Testing a P0131 O2 Sensor Circuit Low Voltage (Bank 1 Sensor 1) is not hard.
In this tutorial, I'm gonna' show you some of the basics you need to know about what DTC P0131 means and a step-by-step test of the upstream oxygen sensor.
Although this tutorial is geared toward a 3.9L, 5.2L, or 5.9L Dodge/Jeep pick up, van, or SUV, the info and test can be used on any 1996-2003 make or model.
Contents of this tutorial:
P0131 Basics You Need To Know
Before we jump into diagnosing the P0131 Diagnostic Trouble Code (DTC) that's lighting up your check engine light (CEL), in this section I'll share with you some basic, but important information.
LOCATION: The oxygen sensor, that trouble code P0131 is referring to, is located before the catalytic converter and is known by several different names. The most common are:
- Upstream oxygen sensor.
- Pre-catalytic converter oxygen sensor.
- Front O2 sensor.
Some vehicles have only one upstream oxygen sensor and some have two upstream oxygen sensors. Here are some more specifics:
- On vehicles with two upstream oxygen sensors, a P0131 DTC is identifying the one that's on Bank 1. Bank 1 is the bank of cylinders that have cylinders 1, 3, 5, and 7 (5.2L and 5.9L V-8 engines) and 1, 3, and 5 (3.9L V-6 engines).
- On vehicles with one upstream oxygen sensors, a P0131 DTC is identifying the only one that's before the catalytic converter.
DEFINITION: P0131 O2 Sensor Circuit Low Voltage (Bank 1 Sensor 1) diagnostic trouble code (DTC) is telling you:
- That the oxygen sensor, located before the catalytic converter, is reporting a continuous low voltage to the PCM (Powertrain Control Module). This continuous voltage will be a value under 0.5 Volts (500 millivolts).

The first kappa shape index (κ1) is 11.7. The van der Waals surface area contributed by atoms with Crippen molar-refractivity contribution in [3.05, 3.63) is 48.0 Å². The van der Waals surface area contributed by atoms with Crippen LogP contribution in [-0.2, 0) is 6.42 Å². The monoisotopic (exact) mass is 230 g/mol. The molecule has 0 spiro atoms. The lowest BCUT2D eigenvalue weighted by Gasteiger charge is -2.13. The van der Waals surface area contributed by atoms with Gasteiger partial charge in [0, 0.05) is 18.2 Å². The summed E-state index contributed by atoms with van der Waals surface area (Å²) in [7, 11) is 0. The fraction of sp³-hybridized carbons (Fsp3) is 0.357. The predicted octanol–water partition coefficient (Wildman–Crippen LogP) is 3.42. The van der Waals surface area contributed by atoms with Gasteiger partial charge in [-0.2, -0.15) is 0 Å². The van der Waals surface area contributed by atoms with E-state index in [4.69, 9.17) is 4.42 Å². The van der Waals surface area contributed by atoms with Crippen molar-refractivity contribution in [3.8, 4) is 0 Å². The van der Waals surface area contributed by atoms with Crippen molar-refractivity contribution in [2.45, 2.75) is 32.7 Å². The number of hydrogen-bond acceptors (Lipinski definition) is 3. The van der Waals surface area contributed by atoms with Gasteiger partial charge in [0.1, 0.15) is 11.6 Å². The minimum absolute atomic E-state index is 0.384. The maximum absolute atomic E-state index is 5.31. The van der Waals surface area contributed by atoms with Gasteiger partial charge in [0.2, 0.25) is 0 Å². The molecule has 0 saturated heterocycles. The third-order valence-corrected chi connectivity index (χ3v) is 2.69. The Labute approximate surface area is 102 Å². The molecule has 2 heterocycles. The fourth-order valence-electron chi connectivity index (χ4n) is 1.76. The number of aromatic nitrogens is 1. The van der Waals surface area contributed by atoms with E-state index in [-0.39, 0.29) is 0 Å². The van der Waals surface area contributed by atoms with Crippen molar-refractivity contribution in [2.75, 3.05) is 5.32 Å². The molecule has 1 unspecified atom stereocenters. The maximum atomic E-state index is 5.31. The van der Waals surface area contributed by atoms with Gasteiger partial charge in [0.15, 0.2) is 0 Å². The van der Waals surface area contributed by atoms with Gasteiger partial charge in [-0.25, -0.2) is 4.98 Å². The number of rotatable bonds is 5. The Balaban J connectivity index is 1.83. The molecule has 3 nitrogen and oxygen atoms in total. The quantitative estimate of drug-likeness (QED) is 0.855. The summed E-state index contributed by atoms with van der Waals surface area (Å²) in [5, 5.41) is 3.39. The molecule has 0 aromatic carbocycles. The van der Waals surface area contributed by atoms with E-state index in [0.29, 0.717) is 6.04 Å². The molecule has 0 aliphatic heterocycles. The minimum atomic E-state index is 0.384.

- This continuous low voltage is being reported by the upstream O2 sensor for more than 2 minutes.
- This continuous low voltage will be a voltage value between 0.1 Volt to 0.5 Volts (100 to 500 millivolts).
- Normally, any continuous voltage, from the upstream O2 sensor, below 0.5 Volts indicates a Lean condition but not always, since the O2 sensor can fail and produce the same result (although a Lean condition does not really exists)
- A Lean condition simply refers to the fact that the engine's air/fuel mixture is too oxygen heavy (in other words, not enough fuel is present for proper/ideal combustion). This is usually due to a large vacuum leak, or a bad fuel pump, etc.
OPERATION: In a normally operating engine, the front (upstream) O2 sensors will produce a voltage that will constantly and rapidly change between 0.1 Volt to 0.9 Volts DC.
So, when a P0131 pops up, the PCM is seeing a voltage that stays continually fixed somewhere below 0.5 Volts for more than 2 minutes.
PROBABLE CAUSES: Several things can cause a P0131 diagnostic trouble code, the most common causes of a P0131 DTC are:
- Bad oxygen sensor.
- This is probably the most common cause of a P0131 DTC.
- The oxygen sensor fails internally in such a way that it stays stuck producing a continuous low voltage. This low voltage will be something below 0.5 Volts (500 millivolts).
- A lean condition due to a:
- Failing fuel pump.
- Dirty fuel filter.
- Clogged fuel injectors.
- Vacuum leak from bad intake manifold gaskets or a vacuum hose(s).
- PCM not getting the correct signal due to a short in the O2 sensor's wiring.
- This usually the end result of the O2 sensor's wiring or the engine wiring harness coming into contact with the exhaust pipe, exhaust manifold or a hard edge (usually on the engine) that causes wiring's insulation starts to melt.
- Bad PCM. This is extremely rare.
With this basic info we can now start troubleshooting the P0131 DTC, let's turn the page and get testing.